Dartmoor—River Erme—Ivybridge—Plymouth ¶ Devonport—St.
Downs—Callington—St. Ive—Liskeard ¶ St. Neot—Restormel
Castle—Lostwithiel—River Fowey—St. Blazey—St. Austell—Truro ¶
Perranarworthal—Penryn—Helston—The Lizard—St. Breage—Perran
Downs—Marazion—St. Michael’s Mount—Penzance ¶ Newlyn—St.
Paul—Mousehole—St. Buryan—Treryn—Logan Rock—St.
Levan—Tol-Peden-Penwith—Sennen—Land’s End—Penzance ¶¶ pp. 546-652
Homeward bound—Nov. 20 and 21 pp. 653-658
FROM JOHN O’ GROAT’S TO LAND’S END
HOW WE GOT TO JOHN O’ GROAT’S
Thursday, September 7th.
It was one o’clock in the morning when we started on the three-mile walk to Warrington, where we were to join the 2.18 a.m. train for Glasgow, and it was nearly ten o’clock when we reached that town, the train being one hour and twenty minutes late. This delay caused us to be too late for the steamboat by which we intended to continue our journey further north, and we were greatly disappointed in having thus early in our journey to abandon the pleasant and interesting sail down the River Clyde and on through the Caledonian Canal. We were, therefore, compelled to alter our route, so we adjourned to the Victoria Temperance Hotel for breakfast, where we were advised to travel to Aberdeen by train, and thence by steamboat to Wick, the nearest available point to John o’ Groat’s.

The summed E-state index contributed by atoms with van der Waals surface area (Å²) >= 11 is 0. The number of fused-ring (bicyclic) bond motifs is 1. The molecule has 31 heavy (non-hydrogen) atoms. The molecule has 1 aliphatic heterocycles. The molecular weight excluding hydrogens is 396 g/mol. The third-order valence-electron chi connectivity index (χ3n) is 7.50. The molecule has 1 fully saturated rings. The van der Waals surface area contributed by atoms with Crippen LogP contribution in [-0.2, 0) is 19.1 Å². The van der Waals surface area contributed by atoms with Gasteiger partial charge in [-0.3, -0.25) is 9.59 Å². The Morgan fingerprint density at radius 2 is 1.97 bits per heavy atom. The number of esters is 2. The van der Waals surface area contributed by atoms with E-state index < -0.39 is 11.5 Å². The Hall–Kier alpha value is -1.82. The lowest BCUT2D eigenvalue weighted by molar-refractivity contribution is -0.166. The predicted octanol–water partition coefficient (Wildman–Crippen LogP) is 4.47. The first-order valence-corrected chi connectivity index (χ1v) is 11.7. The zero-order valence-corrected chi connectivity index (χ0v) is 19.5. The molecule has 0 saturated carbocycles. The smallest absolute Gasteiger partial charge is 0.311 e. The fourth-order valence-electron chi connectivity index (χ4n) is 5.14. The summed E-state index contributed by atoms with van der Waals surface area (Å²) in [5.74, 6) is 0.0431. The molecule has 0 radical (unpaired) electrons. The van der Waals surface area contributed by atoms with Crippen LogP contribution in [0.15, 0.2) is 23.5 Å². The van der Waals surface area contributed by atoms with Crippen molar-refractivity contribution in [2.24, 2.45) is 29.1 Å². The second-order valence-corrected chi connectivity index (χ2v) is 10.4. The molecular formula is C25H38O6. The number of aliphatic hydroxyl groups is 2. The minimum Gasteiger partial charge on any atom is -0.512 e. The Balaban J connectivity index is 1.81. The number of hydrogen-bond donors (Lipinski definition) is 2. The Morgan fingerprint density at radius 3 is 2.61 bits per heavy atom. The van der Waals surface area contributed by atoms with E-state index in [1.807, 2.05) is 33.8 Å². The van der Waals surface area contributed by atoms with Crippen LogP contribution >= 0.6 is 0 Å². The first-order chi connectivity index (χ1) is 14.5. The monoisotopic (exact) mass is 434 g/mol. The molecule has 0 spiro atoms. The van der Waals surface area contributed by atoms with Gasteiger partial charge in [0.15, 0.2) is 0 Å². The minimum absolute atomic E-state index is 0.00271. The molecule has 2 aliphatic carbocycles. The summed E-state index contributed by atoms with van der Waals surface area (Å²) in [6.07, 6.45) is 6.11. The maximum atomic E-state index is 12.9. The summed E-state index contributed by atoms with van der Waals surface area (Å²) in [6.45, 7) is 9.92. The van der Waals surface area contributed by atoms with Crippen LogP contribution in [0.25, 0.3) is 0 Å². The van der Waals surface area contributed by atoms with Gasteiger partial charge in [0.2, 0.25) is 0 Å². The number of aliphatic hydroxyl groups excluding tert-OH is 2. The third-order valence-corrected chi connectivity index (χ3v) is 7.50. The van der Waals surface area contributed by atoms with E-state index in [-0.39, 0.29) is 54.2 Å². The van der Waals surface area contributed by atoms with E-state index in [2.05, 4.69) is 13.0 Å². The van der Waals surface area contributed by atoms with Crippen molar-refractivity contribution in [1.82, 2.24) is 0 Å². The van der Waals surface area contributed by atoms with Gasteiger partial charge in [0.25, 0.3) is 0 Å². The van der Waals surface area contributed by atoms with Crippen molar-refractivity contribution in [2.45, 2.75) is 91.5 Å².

We had just time to inspect Sir Walter Scott’s monument that adorned the Square at Glasgow, and then we left by the 12.35 train for Aberdeen. It was a long journey, and it was half-past eight o’clock at night before we reached our destination, but the weariness of travelling had been whiled away by pleasant company and delightful scenery.
We had travelled continuously for about 360 miles, and we were both sleepy and tired as we entered Forsyth’s Hotel to stay the night.
Friday, September 8th.
After a good night’s rest, followed by a good breakfast, we went out to inquire the time our boat would leave, and, finding it was not due away until evening, we returned to the hotel and refreshed ourselves with a bath, and then went for a walk to see the town of Aberdeen, which is mostly built of the famous Aberdeen granite. The citizens were quite proud of their Union Street, the main thoroughfare, as well they might be, for though at first sight we thought it had rather a sombre appearance, yet when the sky cleared and the sun shone out on the golden letters that adorned the buildings we altered our opinion, for then we saw the “Granite City” at its best.